I've been starting at them with trepidation. "Tell me!", I bellowed at their delicate pores. "Give me a sign!"

Well, I got invited to a dinner party and just happened to half the other half of that puff pastry dough from what - oh, goodness, over two months ago. This is where I realize that my freezer hides many dark secrets, for me to find upon moving out of my digs.

Lest the Meyer lemons go dead on me, I mixed them with a couple of regular lemons to make norecipe's Meyer Lemon Curd. I could eat it with a spoon for breakfast. It was my first time making lemon curd and oh my goodness, it was good! I thought it wasn't going to come together but then it finally did. (Sticking the candy thermometer in the pan was enough to bring it up to 170 and quell my fears that it would never thicken). If only eating a stick of butter wasn't so bad for you, I'm certain this would replace my cereal in the morning.

p.s. Lemon curd starts to melt when it is hot and humid where you are photographing. It does not make a difference in the final taste, however.

Lemon Meringue Puff Pastry Bites

Serves 6

1 sheet puff pastry dough
1 recipe Meyer lemon curd
2 egg whites
Cream of tartar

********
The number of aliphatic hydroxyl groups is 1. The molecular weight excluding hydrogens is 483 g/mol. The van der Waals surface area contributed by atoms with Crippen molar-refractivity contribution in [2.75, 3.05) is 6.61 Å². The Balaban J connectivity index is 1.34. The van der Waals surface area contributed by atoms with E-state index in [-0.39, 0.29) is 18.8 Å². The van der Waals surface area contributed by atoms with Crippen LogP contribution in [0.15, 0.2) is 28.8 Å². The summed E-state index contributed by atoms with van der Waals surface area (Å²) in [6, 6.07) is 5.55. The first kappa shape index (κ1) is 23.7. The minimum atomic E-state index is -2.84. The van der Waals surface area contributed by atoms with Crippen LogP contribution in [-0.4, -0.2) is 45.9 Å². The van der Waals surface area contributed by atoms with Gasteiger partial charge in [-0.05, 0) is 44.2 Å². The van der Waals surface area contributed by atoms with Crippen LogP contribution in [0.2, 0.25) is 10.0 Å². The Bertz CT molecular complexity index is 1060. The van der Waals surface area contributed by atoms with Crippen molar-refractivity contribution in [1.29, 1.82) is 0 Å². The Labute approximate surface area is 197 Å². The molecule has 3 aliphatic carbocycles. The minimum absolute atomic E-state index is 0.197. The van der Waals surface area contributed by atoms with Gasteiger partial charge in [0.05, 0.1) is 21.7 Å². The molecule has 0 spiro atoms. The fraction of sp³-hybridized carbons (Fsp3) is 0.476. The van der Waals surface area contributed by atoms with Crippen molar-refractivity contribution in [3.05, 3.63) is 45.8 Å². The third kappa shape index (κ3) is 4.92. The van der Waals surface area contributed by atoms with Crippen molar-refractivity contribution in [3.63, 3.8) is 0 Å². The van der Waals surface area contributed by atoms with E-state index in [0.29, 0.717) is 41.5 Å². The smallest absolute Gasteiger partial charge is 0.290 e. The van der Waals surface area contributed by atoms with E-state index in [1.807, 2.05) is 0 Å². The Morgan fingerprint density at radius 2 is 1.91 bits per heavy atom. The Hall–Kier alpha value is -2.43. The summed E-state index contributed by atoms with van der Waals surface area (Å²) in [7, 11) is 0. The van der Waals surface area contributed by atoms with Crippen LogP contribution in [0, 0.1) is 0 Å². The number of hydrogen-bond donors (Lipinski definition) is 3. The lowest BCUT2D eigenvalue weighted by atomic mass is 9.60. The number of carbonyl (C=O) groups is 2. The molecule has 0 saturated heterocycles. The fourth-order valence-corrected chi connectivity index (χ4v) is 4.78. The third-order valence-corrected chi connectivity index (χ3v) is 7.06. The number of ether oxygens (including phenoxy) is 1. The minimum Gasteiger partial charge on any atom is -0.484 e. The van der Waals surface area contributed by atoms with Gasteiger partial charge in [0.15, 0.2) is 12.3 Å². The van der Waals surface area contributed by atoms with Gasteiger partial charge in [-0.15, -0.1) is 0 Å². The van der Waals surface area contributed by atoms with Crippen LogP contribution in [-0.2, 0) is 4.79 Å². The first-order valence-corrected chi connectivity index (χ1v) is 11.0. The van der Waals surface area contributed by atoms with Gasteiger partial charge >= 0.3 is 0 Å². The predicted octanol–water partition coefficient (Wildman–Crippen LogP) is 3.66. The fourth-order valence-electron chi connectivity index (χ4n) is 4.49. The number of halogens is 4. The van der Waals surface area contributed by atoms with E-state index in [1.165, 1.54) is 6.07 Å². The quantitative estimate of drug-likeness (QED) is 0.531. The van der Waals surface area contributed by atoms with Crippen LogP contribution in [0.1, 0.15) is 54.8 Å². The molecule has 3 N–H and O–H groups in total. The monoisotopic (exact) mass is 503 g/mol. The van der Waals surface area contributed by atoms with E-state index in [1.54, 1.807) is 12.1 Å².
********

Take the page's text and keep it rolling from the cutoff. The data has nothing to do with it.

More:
2 tb sugar

Muffin pan
Rolling pin

Let puff pastry dough thaw. Preheat oven to 400 degrees. Roll out to about 10" x 18". Cut into twelve pieces and shape into muffin tins (lightly greased). Bake at 400 for twelve minutes or until golden brown.

Once the puffs come out of the oven, make a hole in the center of the puffs by using the back of a spoon to create a cave for your lemon curd. Let the puffs cool completely.

Meanwhile, make meringues: egg whites at room temperature, add about 1/4 tsp cream of tartar and have a go at it with the mixer. When peaks form, add sugar slowly.

When the puffs have cooled, add lemon curd to center. Pipe meringue on top and blowtorch it until well-done.

Refrigerate until serving.

Tuesday, May 6, 2008

Attack of the Mutant Frosting

Ah, the end of the semester!

This sort of glorious accomplishment calls for something special, like Ina Garten's carrot cake cupcakes. Instead of, you know, eating my carrots this week, I decided to turn them into something sweet to celebrate the end of another busy semester.

I subbed about 75 percent of the oil for unsweetened applesauce to no ill effects. In addition, I always add more cinnamon that she calls for - you can't tell there's a ton in the end due to all the strong flavors imparted by the baked carrot.

Now, when it came to the frosting, holy smokes. After I beat my first mixer to death early in this blog, I acquired a small powerhouse of a hand mixer. When they say it's a Black and Decker, you should expect it to behave like a Black and Decker might. It beats the everloving snot out of everything (at 250 watts plus a power boost for those finicky candies, it should!) and definitely can cut through some not-quite-room-temperature cream cheese.

In fact, the frosting beat its way up the beaters like some kind of possessed sugar tornado. I had to add some liquid to coax the bulbous mess off the top of the beaters and back into the bowl. Alas, I ran out of powdered sugar and my frosting came out less than stiff in the end, but the consumers of the cupcakes didn't mind much.

Recipe, from Ina Garten and the Food Network website, here.